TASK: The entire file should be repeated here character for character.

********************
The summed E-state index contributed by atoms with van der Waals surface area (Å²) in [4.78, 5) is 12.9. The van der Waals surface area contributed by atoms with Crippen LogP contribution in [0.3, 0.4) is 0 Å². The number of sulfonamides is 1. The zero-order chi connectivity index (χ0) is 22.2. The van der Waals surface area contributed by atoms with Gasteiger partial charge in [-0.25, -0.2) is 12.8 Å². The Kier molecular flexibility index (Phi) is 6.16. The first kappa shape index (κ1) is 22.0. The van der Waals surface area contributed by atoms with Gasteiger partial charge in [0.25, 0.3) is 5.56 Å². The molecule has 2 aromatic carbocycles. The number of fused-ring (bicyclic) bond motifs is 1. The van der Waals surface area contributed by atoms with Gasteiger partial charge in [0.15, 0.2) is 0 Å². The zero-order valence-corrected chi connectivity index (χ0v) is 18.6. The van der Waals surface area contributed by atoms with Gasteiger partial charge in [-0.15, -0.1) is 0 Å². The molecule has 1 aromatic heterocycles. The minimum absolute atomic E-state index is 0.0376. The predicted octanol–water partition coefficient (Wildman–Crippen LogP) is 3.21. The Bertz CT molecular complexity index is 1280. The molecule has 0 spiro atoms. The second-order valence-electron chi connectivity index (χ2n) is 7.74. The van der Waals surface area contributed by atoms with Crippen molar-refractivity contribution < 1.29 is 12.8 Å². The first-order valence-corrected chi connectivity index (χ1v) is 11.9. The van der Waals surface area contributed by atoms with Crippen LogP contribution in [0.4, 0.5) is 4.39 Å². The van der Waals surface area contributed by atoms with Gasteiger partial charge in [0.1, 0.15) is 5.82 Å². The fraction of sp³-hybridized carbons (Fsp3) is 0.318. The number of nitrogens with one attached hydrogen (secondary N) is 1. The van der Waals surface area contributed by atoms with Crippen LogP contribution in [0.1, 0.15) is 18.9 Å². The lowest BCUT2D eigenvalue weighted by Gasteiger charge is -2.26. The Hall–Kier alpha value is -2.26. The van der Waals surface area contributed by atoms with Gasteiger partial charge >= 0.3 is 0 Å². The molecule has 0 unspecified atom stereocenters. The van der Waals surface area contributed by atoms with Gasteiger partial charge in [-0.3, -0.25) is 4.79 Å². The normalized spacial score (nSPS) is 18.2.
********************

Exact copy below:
The summed E-state index contributed by atoms with van der Waals surface area (Å²) in [4.78, 5) is 12.9. The van der Waals surface area contributed by atoms with Crippen LogP contribution in [0.3, 0.4) is 0 Å². The number of sulfonamides is 1. The zero-order chi connectivity index (χ0) is 22.2. The van der Waals surface area contributed by atoms with Gasteiger partial charge in [-0.25, -0.2) is 12.8 Å². The Kier molecular flexibility index (Phi) is 6.16. The first kappa shape index (κ1) is 22.0. The van der Waals surface area contributed by atoms with Gasteiger partial charge in [0.25, 0.3) is 5.56 Å². The molecule has 2 aromatic carbocycles. The number of fused-ring (bicyclic) bond motifs is 1. The van der Waals surface area contributed by atoms with Gasteiger partial charge in [0.15, 0.2) is 0 Å². The zero-order valence-corrected chi connectivity index (χ0v) is 18.6. The van der Waals surface area contributed by atoms with Gasteiger partial charge in [-0.15, -0.1) is 0 Å². The molecule has 1 aromatic heterocycles. The minimum absolute atomic E-state index is 0.0376. The predicted octanol–water partition coefficient (Wildman–Crippen LogP) is 3.21. The Bertz CT molecular complexity index is 1280. The molecule has 0 spiro atoms. The second-order valence-electron chi connectivity index (χ2n) is 7.74. The van der Waals surface area contributed by atoms with Crippen molar-refractivity contribution < 1.29 is 12.8 Å². The first-order valence-corrected chi connectivity index (χ1v) is 11.9. The van der Waals surface area contributed by atoms with Crippen LogP contribution in [0.4, 0.5) is 4.39 Å². The van der Waals surface area contributed by atoms with Gasteiger partial charge in [0.1, 0.15) is 5.82 Å². The fraction of sp³-hybridized carbons (Fsp3) is 0.318. The number of nitrogens with one attached hydrogen (secondary N) is 1. The van der Waals surface area contributed by atoms with Crippen LogP contribution in [0.1, 0.15) is 18.9 Å². The lowest BCUT2D eigenvalue weighted by Gasteiger charge is -2.26. The Hall–Kier alpha value is -2.26. The van der Waals surface area contributed by atoms with Gasteiger partial charge >= 0.3 is 0 Å². The molecule has 0 unspecified atom stereocenters. The van der Waals surface area contributed by atoms with Gasteiger partial charge in [-0.3, -0.25) is 4.79 Å². The normalized spacial score (nSPS) is 18.2.